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Virtualization and Business Social

TelePacific Talks | September 2013

Vendor Talks Sept 13 archive version Up To Date | September 2013
 
September 2013

Business Leaders Want to Use More Social Collaboration Tools Like SharePoint

When considering the capabilities have been widely available for only a handful of years, the usage of social networking tools at the enterprise level is nothing short of stunning. Less than a year and half since Facebook went public, more than three-quarters of business and IT leaders at firms with more than 1,000 employees say their companies are currently using social networking technologies, according to a recent survey by global research firm Vanson Bourne. Among just the IT decision-makers surveyed, 87 percent report using the tools for work-related collaboration. The vast majority of enterprise adopters are primarily utilizing social platforms of the consumer and "free" varieties.

Companies collaborate using Facebook (74 percent) at nearly twice the rate of Microsoft SharePoint (39 percent) and four times that of IBM Open Connections (17 percent), found the survey. The most widely used social technology for collaboration after Facebook? Twitter at 51 percent.

However, we are seeing a reverse in adoption rates, as this viral spread of social collaboration in the enterprise is creating awareness for the functions and benefits that consumer services don't provide. In turn, it also has led to an as-yet-unmet desire to fully adopt and leverage social technologies for collaboration at work, suggest the findings. Read more

7 Reasons Why Virtualization Is Taking So Long

Enterprise virtualization deployments are lagging behind predictions for seven reasons, according to Mary Shacklett with TechRepublic.

  1. Disappointing ROI
  2. Inability to assure that everything in a virtual environment
      works well together
  3. Lack of deep-down virtualization know-how
  4. Resistance from staff
  5. Resistance from vendors
  6. The rise of Big Data
  7. Other pressing projects

Despite these challenges, Shacklett stresses that virtualization is a key foundational piece and driver for the future evolution of the data center and for the ascent to the cloud, "which is where IT is going." Some organizations will attain virtualization faster than others, but none will be without it, she argues.

TelePacific Certifies Zultys IP Phone systems

TelePacific has certified Zulty's award-winning all-in-one IP phone systems, making them interoperable with award-winning SmartVoice dynamic SIP trunking solutions. TelePacific's SmartVoice SIP technology dynamically adjusts between voice and data as employee calling patterns fluctuate and provides businesses with a host of powerful features delivered over TelePacific's private IP network to deliver secure, guaranteed performance.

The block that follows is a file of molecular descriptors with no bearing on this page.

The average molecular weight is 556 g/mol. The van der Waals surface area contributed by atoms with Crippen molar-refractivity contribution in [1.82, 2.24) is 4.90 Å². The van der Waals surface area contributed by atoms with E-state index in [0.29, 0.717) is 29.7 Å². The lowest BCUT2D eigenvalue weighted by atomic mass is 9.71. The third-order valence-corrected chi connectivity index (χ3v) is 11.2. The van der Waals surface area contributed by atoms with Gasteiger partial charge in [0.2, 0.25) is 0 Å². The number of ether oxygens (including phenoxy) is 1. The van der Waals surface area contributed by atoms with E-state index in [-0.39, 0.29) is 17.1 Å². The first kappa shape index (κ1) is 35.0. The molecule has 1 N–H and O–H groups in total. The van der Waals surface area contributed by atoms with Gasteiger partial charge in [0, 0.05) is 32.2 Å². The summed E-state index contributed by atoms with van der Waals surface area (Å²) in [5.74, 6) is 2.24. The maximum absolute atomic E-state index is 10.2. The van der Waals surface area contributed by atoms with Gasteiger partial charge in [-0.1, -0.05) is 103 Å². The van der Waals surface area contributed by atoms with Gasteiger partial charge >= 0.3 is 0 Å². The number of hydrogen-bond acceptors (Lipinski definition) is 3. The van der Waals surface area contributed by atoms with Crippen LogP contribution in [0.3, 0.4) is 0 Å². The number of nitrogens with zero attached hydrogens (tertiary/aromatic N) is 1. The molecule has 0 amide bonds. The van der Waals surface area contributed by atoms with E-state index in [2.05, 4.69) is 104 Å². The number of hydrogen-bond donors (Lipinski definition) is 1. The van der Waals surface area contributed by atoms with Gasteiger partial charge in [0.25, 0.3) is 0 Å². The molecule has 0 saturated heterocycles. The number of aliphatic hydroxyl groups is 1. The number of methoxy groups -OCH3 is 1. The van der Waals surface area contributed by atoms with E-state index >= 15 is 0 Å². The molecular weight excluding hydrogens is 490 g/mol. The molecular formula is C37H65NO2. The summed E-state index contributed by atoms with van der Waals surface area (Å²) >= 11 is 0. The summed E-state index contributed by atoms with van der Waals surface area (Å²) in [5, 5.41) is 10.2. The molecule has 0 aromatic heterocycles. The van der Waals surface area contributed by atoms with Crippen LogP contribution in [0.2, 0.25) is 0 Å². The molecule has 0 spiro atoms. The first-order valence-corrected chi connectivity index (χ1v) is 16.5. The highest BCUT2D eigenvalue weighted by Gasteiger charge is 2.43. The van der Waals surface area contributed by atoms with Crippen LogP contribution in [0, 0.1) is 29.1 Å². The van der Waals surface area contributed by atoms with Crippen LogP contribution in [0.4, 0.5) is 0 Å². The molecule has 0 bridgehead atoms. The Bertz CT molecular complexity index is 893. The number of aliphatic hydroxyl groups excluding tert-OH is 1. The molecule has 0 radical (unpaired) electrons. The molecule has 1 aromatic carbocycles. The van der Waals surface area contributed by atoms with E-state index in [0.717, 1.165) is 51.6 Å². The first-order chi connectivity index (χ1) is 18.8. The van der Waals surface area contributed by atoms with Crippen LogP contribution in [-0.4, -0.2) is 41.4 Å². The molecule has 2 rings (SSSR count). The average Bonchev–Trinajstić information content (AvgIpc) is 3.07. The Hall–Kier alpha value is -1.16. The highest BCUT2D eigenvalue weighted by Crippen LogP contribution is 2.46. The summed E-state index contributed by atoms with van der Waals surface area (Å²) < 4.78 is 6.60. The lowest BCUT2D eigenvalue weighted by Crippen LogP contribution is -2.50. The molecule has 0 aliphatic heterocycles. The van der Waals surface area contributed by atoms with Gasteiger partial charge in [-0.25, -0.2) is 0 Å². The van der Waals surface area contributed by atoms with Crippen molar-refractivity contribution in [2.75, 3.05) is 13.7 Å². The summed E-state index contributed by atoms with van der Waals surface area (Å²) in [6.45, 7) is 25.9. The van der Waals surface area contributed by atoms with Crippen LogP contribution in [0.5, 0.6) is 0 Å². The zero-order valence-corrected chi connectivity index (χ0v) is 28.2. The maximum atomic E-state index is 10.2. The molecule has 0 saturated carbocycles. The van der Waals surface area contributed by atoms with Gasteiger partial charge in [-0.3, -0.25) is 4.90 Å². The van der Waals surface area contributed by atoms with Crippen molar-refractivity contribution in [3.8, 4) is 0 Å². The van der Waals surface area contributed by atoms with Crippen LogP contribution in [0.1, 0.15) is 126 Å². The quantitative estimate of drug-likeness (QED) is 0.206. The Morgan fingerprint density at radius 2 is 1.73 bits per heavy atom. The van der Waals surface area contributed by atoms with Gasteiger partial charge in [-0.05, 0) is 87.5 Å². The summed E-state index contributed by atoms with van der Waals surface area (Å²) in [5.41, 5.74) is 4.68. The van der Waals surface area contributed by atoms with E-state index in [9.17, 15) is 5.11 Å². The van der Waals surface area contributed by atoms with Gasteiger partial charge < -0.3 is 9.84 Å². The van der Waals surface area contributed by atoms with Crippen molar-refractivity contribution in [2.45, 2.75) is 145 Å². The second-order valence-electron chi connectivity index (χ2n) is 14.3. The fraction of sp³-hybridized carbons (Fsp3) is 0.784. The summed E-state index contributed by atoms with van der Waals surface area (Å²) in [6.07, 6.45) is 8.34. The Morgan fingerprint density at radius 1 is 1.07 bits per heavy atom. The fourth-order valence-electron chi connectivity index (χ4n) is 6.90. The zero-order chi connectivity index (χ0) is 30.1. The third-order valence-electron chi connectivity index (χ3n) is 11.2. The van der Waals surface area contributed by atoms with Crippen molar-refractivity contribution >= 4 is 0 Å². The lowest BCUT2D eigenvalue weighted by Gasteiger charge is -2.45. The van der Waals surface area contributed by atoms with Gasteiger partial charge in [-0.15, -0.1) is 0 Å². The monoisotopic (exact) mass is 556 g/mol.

15% of Callers Hang Up After 40 Seconds

Some 15 percent of business callers hang up after waiting 40 seconds and that percentage stays true regardless of company size, according to a recent analysis by Ifbyphone.

That's a significant benchmark and has serious implications for agents as well as service providers because those hang-ups often translate to lost sales and bad customer support experiences. How does your company stack up? Does a live person answer inbound calls? Are a significant percentage of calls being sent to voicemail? How about your carrier partners?

TelePacific polls 2,000 customers monthly through a third-party survey company and senior managers — including President and CEO Dick Jalkut – constantly review the results as well as other weekly internal performance records.

With this attention to detail, rest assured that we are doing everything we can to provide you and your clients with the best possible experience. And the numbers bear that out: TelePacific consistently scores high marks for customer service. Over 95 percent of all calls into customer care are answered in 30 seconds or less, and 93 percent of calls into the department are resolved on the first call.

 
Why We Should Take Selling Sheep
on Instagram Seriously

Not long ago, people who wanted to sell online needed a sophisticated e-commerce site with analytics, a robust hosting facility, and web professionals to create, design and market. Today, all creative entrepreneurs need to connect with customers are a couple of free accounts available on some of the major online channels and enough secure, reliable bandwidth to carry their business transactions.

As blogger Jason Kottke recently reported, people in Kuwait are selling all kinds of stuff on Instagram, using the service as a visually oriented storefront instead of using a website or eBay. Indeed, Kuwait's Instagram economy is thriving, with teenagers to grandmothers slapping price tags on all kinds of things, taking pictures, and selling them through the photo-sharing online social network.

Some examples: Manga Box is an Instagram storefront selling manga. Sondos Makeup advertises makeup services. Sheeps_sell sells sheep, and Store and More is an account selling women's fashion items. The entrepreneurs behind these efforts leverage free technology like WhatsApp, PayPal and Square to make the business infrastructure as simple as possible.

Is this the digital equivalent of a garage sale, or the next generation of business? Read more

 
 
 

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